24 August 2020
Not reviewed after the date of publication
A vehicle was stopped by officers due to concerns it may be unsafe, does opening the doors of a vehicle constitute a search under section 67 of the Road Traffic Act and is it lawful?
Section 67 of the Road Traffic Act 1988 provides that an authorised examiner may test a motor vehicle on a road for the purpose of ascertaining compliance with the construction and use requirements, and the requirement that the condition of the vehicle is not such that its use on a road would involve a danger of injury to any person, and bringing to the notice of the driver any failure to comply with those requirements.
The term 'authorised examiner' is defined in s.67(4) RTA 1988 and includes 'a constable authorised so to act by or on behalf of a chief officer of police'.
This provision used to confine roadside checks to tests of compliance with the construction and use requirements relating to (i) brakes, silencers, steering gear and tyres, (ii) the prevention or reduction of noise, smoke, fumes or vapour and (iii) lighting equipment and reflectors. However, checks may be made to test compliance with all construction and use requirements and with the requirement that the condition of the vehicle is not such that its use on a road would involve a danger of injury to any person e.g. regulation 100 of the Road Vehicles (Construction and Use) Regulations 1986.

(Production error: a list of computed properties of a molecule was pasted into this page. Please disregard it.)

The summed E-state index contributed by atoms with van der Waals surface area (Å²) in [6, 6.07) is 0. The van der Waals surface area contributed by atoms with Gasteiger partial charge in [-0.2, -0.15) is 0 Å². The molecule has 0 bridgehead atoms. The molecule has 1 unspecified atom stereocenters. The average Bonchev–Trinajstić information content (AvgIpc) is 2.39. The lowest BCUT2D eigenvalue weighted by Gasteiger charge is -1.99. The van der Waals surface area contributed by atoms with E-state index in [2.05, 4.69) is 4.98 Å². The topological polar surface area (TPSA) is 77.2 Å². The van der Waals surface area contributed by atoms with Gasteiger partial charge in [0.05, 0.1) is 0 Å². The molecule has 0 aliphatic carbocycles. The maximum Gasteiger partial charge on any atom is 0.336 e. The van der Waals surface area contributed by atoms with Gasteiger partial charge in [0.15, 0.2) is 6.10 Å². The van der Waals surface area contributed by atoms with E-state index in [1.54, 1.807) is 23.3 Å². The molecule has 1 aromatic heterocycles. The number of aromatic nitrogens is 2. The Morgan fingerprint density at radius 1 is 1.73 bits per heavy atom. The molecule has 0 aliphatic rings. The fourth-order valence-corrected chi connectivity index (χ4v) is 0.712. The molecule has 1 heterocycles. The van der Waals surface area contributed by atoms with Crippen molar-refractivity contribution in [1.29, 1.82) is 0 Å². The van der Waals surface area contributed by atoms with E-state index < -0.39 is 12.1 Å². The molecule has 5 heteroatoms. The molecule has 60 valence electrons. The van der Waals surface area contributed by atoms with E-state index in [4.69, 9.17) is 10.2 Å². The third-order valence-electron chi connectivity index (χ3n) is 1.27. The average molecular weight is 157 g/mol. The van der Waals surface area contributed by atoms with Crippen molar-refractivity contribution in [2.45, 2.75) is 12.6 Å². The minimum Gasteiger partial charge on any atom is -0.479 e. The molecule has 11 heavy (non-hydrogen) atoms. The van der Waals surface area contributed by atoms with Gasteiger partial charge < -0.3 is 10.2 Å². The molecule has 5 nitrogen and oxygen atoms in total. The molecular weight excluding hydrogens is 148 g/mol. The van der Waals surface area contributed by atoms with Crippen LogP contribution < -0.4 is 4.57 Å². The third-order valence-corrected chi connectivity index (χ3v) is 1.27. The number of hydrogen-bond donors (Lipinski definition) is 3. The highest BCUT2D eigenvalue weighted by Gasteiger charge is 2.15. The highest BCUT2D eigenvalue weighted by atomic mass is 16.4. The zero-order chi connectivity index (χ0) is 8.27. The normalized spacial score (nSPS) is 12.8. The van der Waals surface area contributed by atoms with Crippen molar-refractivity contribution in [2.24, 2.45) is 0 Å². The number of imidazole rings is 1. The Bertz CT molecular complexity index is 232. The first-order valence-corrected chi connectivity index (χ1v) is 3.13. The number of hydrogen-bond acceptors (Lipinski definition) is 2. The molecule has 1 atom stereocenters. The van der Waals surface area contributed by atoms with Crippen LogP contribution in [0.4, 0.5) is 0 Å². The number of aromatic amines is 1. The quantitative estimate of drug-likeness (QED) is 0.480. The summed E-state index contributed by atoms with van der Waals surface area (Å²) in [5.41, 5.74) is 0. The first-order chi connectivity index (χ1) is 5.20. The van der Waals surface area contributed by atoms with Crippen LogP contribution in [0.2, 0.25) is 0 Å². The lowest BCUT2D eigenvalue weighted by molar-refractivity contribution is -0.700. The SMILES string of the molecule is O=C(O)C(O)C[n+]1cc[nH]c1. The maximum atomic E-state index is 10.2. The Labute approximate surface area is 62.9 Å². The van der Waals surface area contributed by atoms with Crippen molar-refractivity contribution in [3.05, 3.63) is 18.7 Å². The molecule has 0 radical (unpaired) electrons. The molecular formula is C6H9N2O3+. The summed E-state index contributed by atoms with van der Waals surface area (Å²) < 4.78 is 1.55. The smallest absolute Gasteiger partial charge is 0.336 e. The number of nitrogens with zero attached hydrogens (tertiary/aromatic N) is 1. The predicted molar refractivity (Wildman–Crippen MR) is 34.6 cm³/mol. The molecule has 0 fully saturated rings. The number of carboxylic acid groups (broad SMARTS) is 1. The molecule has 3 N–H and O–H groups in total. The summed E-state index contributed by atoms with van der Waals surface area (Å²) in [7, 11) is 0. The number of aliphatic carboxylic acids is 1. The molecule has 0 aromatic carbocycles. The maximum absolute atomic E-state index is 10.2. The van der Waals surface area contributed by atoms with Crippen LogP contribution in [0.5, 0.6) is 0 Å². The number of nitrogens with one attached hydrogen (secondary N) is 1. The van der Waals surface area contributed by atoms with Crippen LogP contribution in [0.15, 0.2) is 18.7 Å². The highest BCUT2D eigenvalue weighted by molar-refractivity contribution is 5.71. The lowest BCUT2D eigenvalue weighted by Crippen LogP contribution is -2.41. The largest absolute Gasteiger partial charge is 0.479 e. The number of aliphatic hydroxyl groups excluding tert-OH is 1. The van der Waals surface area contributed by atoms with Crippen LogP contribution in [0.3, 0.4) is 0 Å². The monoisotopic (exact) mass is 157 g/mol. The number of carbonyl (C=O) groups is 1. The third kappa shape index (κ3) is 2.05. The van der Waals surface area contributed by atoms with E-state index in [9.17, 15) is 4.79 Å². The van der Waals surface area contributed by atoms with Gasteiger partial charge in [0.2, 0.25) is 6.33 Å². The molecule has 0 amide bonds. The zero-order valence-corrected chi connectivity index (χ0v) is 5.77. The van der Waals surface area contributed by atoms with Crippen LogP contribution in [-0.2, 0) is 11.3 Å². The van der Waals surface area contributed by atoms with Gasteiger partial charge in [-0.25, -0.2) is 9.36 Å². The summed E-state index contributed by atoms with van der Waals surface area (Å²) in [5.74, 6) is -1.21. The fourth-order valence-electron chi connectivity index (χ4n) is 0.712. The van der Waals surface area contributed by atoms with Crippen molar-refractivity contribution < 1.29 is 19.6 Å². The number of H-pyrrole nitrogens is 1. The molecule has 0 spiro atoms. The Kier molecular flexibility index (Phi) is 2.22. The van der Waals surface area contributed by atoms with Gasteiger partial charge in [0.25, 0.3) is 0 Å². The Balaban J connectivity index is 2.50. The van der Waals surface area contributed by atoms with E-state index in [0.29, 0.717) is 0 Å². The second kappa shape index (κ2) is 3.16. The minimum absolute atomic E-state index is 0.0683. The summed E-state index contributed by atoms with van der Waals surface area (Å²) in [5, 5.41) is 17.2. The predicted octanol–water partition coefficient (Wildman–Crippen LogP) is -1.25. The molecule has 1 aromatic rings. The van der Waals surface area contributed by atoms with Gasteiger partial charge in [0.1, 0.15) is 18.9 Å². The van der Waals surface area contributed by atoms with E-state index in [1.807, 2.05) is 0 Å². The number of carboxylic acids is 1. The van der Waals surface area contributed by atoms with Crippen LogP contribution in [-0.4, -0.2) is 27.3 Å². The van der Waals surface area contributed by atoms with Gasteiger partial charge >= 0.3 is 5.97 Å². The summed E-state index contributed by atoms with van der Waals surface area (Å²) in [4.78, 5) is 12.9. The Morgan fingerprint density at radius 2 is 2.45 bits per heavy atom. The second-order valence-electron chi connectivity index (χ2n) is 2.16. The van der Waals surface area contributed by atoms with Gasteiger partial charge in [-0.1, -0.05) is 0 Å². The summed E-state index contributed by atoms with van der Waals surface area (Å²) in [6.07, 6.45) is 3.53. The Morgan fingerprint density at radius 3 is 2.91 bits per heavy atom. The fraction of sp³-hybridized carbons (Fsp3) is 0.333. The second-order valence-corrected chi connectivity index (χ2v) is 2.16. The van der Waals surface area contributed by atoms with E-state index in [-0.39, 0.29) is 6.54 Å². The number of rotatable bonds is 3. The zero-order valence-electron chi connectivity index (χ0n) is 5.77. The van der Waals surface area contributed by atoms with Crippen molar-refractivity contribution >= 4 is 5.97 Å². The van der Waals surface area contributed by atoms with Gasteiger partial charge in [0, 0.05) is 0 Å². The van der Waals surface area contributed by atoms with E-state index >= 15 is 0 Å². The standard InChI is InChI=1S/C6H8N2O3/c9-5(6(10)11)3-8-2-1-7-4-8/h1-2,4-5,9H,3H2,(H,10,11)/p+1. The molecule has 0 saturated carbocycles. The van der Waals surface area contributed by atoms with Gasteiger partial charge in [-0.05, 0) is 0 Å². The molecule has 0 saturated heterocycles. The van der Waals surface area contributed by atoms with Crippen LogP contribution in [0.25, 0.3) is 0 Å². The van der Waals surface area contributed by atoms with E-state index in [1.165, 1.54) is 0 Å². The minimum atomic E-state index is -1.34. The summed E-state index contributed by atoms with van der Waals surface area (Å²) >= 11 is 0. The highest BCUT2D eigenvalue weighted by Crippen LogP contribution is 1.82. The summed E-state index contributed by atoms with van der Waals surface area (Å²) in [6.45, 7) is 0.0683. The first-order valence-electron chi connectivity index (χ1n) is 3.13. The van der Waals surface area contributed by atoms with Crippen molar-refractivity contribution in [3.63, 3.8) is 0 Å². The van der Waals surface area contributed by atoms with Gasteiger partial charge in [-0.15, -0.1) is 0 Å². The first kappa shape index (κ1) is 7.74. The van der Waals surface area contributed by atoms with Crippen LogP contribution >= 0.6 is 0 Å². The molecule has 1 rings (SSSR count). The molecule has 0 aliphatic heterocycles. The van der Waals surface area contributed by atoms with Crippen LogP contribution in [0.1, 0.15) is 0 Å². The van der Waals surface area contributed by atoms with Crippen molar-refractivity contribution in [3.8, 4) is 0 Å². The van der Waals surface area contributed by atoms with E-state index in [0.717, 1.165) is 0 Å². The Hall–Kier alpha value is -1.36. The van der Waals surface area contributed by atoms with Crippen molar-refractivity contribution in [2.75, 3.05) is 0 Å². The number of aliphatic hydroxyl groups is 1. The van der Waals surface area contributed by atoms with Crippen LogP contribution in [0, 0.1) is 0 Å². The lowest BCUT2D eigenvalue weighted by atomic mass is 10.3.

Furthermore, s.67(2) RTA 1988 provides that 'for the purpose of testing a vehicle under this section the examiner may require the driver to comply with his reasonable instructions'.
Therefore, providing officers are 'authorised' under section 67 and are concerned about the safety of the vehicle in terms of, for example, reg.100 of the of the Road Vehicles (Construction and Use) Regulations 1986, then in our opinion, they would be entitled to stop the vehicle and make sure it was safe. Additionally, if that meant asking the driver to open the rear of the vehicle so they could check the load etc., in our opinion, that would be a 'reasonable instruction' to the driver.
However, if this action were challenged, it would ultimately be a matter for a court to decide upon all of the facts whether the particular examination comes under the s.67 provisions.
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